Female pattern hair loss is one of the most common hair-loss related concerns amongst women. While men go through a similar condition, i.e., male pattern baldness, the two are quite different. Men have a very predictable pattern while women generally don’t.
However, majority of women, despite going through female pattern hair loss, are able to retain a hairline, unlike men.
Several factors contribute to female pattern baldness, making it difficult to reach an accurate diagnosis.
Genes at Work
Genes and hereditary patterns are some of the first factors medical practitioners look at while making a diagnosis for most medical conditions. Interestingly, the genetic component is variable when it comes to female pattern baldness.
In some women, the genetic factors at play are so transparent, with their mother, sisters, aunts, and grandmother all sharing a similar condition. For others, they’re the first in their families to experience female pattern baldness, making the diagnosis fairly complicated.
Hormones Play A Role Too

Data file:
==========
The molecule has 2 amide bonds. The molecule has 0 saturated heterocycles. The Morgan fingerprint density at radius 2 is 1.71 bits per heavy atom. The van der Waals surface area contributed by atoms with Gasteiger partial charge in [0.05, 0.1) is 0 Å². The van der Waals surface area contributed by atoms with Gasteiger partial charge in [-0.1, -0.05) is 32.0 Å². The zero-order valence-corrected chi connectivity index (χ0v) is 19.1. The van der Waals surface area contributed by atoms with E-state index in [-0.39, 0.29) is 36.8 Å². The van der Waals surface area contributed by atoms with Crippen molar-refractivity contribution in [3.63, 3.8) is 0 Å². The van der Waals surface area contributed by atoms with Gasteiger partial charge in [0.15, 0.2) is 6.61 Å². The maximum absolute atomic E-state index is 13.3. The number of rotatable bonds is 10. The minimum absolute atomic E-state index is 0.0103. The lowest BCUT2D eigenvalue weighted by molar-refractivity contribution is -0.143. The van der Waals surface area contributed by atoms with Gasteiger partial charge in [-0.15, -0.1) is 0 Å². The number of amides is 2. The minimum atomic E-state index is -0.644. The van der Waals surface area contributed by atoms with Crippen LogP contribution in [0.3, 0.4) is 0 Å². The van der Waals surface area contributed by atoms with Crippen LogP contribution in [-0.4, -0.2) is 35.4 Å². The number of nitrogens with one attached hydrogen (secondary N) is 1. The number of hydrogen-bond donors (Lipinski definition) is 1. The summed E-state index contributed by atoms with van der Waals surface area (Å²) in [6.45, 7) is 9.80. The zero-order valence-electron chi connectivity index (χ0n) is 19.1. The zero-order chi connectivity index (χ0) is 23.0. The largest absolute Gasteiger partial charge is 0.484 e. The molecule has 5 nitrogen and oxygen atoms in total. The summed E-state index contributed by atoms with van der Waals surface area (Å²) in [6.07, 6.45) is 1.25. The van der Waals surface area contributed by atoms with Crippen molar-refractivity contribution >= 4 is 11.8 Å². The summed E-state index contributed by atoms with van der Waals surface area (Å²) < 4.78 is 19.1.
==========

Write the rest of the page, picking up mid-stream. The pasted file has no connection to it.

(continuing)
One of the essential hormones in our bodies is estrogen as it dictates over 400 different functions. As women age, their estrogen levels decline. And this has a direct impact on the quality of your hair.
Furthermore, estrogen levels are also linked to menopause; therefore, most women experience female pattern baldness as they draw closer to menopause or right after it.
Other Contributing Factors
Besides genes and hormones, there are always other factors to rule out, such as low hemoglobin, iron deficiency, low ferritin, and D3 levels, all of which affect hair growth.
Your diet and the proteins you’re taking, or not taking, have an impact on your hair quality as well. And sometimes, hair loss is a by-product of the stress you continually feel, which will eventually give way to female pattern baldness.
What’s the Way Forward?
The one thing you must keep in mind, though, is that female pattern baldness or, in fact, any hair loss related condition, is not the end of the world. You can take steps to reverse the damage or cope with the situation in other ways.
If you’ve been experiencing continued hair loss for a while, it’s time to see a dermatologist. They may prescribe Minoxidil, which is the only FDA-approved drug to treat FPB. Alternatively, you may be prescribed Spironolactone, which helps block androgen production, boosting hair regrowth.
Your physician may simply change your vitamins to take care of any deficiencies contributing to hair loss.
But suppose these initial efforts don’t play out in your favor. In that case, a more permanent solution is scalp micropigmentation, which is a non-surgical hair loss treatment for women and can help camouflage baldness realistically.
Book a free consultation with us today to determine if you are a candidate for SMP hair treatment.